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In the world of clinical AI, there is imaging and there is everything else. 

Researchers in Future Healthcare Journal say that while there are claims from organizations that they’ve developed an AI solution that can “diagnose and treat a disease with equal or greater accuracy than human clinicians,” most of them are based on radiological image analysis. A survey of health care leaders found that while 58 percent are using AI in clinical practice, the most common applications are all related to imaging. In fact, imaging apps approved by the FDA were primarily for the field of radiology. In the Department of Defense, which has invested significantly in health care AI-related applications, the agency has created a massive imaging portfolio.  

In other words, the rest of clinical medicine has a way to go before catching up to imaging-based AI applications. “You don’t see that level of accuracy in some of the other applications of AI yet and so I think it sort of inflates expectations when you see it get knocked out of the park in a couple of specific areas,” says Michael Matheny, MD, Co-Director Center for Improving the Public’s Health through Informatics, and Associate Professor in the Departments of Biomedical Informatics, Medicine, and Biostatistics at Vanderbilt University Medical Center. 

“The problem that we see right now in the health care AI space is that there’s a ton of remarkable work going on in the basic science space, where models are becoming increasingly sophisticated, increasingly impressive and powerful, but when you take a look at what’s happening on the front lines with patients, providers and health systems, very little of that is actually being used at the bedside for the benefit of patients, providers, and society,” says Steven Lin, MD, Founder and Executive Director of the Stanford Healthcare AI Applied Research Team (HEA3RT). 

But that doesn’t mean health care executives are dismissive of other AI applications in clinical care. In fact, 93 percent of respondents in the survey of health care leaders above say AI is essential to their strategy. Another survey, from Optum, found that while only 20 percent are in late stages of deploying AI, a whopping 98 percent of health care leaders either have an AI strategy in place or are planning to create one. Nearly 40 percent are interested in using AI to accelerate research for new therapeutic or clinical discoveries.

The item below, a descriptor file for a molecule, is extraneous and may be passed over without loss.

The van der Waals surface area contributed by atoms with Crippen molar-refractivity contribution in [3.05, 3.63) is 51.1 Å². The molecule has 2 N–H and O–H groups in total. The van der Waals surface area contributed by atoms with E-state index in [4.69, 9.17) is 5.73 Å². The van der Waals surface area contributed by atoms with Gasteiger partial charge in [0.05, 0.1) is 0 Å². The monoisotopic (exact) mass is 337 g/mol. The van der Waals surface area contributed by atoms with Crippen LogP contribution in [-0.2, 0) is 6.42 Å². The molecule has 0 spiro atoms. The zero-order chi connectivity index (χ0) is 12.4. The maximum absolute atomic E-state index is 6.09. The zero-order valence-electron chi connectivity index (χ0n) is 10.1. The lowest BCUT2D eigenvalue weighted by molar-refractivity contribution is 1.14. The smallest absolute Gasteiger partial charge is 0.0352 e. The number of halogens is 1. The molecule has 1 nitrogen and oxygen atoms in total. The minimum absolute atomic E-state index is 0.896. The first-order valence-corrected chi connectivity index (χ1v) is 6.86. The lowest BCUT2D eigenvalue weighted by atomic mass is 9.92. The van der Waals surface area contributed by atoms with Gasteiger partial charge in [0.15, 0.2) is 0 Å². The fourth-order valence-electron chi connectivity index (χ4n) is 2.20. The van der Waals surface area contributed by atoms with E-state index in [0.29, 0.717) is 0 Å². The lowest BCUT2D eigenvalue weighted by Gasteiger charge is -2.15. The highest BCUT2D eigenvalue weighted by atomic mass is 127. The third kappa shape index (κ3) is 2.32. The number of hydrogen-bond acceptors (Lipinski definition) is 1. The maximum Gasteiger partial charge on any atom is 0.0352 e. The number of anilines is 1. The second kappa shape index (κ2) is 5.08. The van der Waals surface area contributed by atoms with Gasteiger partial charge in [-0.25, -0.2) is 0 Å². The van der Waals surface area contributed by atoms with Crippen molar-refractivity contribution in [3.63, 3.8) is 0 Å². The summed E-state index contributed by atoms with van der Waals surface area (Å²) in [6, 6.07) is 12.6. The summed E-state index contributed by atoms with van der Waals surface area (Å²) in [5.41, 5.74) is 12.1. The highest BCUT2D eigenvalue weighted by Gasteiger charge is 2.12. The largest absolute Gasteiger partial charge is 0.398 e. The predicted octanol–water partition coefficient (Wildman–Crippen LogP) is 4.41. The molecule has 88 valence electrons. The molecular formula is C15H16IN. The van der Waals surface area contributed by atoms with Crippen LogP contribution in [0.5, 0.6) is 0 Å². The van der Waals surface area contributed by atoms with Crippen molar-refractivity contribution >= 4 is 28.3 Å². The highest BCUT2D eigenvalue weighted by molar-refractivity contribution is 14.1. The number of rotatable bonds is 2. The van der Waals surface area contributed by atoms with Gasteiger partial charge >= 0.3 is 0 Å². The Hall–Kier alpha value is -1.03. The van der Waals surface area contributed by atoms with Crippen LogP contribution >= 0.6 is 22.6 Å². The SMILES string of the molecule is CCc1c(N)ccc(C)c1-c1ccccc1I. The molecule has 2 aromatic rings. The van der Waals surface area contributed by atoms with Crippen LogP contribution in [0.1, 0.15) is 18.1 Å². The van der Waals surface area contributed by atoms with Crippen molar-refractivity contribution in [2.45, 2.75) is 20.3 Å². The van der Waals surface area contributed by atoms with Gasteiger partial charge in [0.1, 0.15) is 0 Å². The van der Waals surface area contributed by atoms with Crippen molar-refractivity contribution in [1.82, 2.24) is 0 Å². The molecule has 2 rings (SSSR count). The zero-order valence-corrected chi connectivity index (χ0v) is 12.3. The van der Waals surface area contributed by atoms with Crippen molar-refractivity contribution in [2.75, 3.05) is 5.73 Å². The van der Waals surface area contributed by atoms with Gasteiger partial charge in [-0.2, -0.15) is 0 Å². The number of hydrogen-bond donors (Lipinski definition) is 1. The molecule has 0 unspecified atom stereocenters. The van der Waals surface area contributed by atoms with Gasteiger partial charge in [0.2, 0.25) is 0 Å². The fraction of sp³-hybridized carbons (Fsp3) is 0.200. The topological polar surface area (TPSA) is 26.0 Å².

In part one of our two-part series on clinical AI, Health Evolution looked at the barriers preventing wider adoption of AI in clinical settings. In part two, we examine the most promising clinical areas for AI usage that go beyond imaging.  

Primary care  

Lin’s HEA3RT team is undergoing a number of projects with some of the top names in AI including Google, DeepScribe, Amazon and others. There are AI projects around improving clinical diagnoses, population health, optimizing inpatient care, increasing education around health policy and equity, and using voice-enabled applications. He is excited, in particular, about a couple of projects that use AI to create risk assessments for primary care patients to prevent hospitalizations.  

“We are taking the de-identified version of these records and then building a machine learning algorithm in order to identify patients by risk and see if we can predict their probability of ending up in the emergency room or hospital for the next 12 months,” Lin says. “This is important because the only way we currently know if a patient is at risk for the ED or hospital is if they are in the ED or hospital.” 

The idea behind using AI for risk assessments is to build a prospective predictive algorithm without relying on claims data, which will always be retrospective, Lin says. Using the machine learning algorithm can help primary care physicians be more reactive in helping treat their patient base. Risk prediction, population health management, and clinical decision making are three of the ten areas where primary care doctors could benefit from AI usage, Lin wrote in an article for Journal of General Internal Medicine 

Cancer care 

John Halamka, MD, President, Mayo Clinic Platform, says that when you see the hundreds of places in medicine where you could apply AI, a few areas rise to the top. Considering his wife is a cancer survivor, Halamka is bullish on oncology as one of these leading spots to use AI.  

“There’s clearly a need for being able to predict who will develop cancer to help them avoid cancer. Or once a diagnosis is made, what treatment will be best for their care,” Halamka says. “The increasing use of multi-modal information—phenotype, genotype, exposure information—coming together in AI algorithms, we’re seeing a lot of focus on that. It’s happening both in academia and in the industry.”  

He is excited about the use of AI within radiation oncology as well. He says that typical radiology treatments require a lot of work to prevent nerve or artery damage. At Mayo Clinic, Halamka says the organization has developed a series of algorithms that can reduce the time needed to build the three-dimensional model needed to administer the radiation.